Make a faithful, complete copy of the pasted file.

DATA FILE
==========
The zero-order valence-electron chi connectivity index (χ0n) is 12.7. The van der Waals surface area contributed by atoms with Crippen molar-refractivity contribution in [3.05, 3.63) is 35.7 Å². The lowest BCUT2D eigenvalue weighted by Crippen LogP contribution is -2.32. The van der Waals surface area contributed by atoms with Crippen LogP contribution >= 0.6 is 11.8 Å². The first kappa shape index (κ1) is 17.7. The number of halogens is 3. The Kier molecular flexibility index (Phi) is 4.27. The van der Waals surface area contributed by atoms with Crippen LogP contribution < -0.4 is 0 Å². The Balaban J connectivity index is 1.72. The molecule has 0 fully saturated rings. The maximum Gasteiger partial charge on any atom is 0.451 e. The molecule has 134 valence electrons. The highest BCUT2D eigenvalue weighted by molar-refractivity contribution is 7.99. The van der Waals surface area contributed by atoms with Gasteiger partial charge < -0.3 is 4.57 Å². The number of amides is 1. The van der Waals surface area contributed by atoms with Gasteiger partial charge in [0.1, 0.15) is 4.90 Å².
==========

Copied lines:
The zero-order valence-electron chi connectivity index (χ0n) is 12.7. The van der Waals surface area contributed by atoms with Crippen molar-refractivity contribution in [3.05, 3.63) is 35.7 Å². The lowest BCUT2D eigenvalue weighted by Crippen LogP contribution is -2.32. The van der Waals surface area contributed by atoms with Crippen LogP contribution >= 0.6 is 11.8 Å². The first kappa shape index (κ1) is 17.7. The number of halogens is 3. The Kier molecular flexibility index (Phi) is 4.27. The van der Waals surface area contributed by atoms with Crippen LogP contribution < -0.4 is 0 Å². The Balaban J connectivity index is 1.72. The molecule has 0 fully saturated rings. The maximum Gasteiger partial charge on any atom is 0.451 e. The molecule has 134 valence electrons. The highest BCUT2D eigenvalue weighted by molar-refractivity contribution is 7.99. The van der Waals surface area contributed by atoms with Gasteiger partial charge < -0.3 is 4.57 Å². The number of amides is 1. The van der Waals surface area contributed by atoms with Gasteiger partial charge in [0.1, 0.15) is 4.90 Å².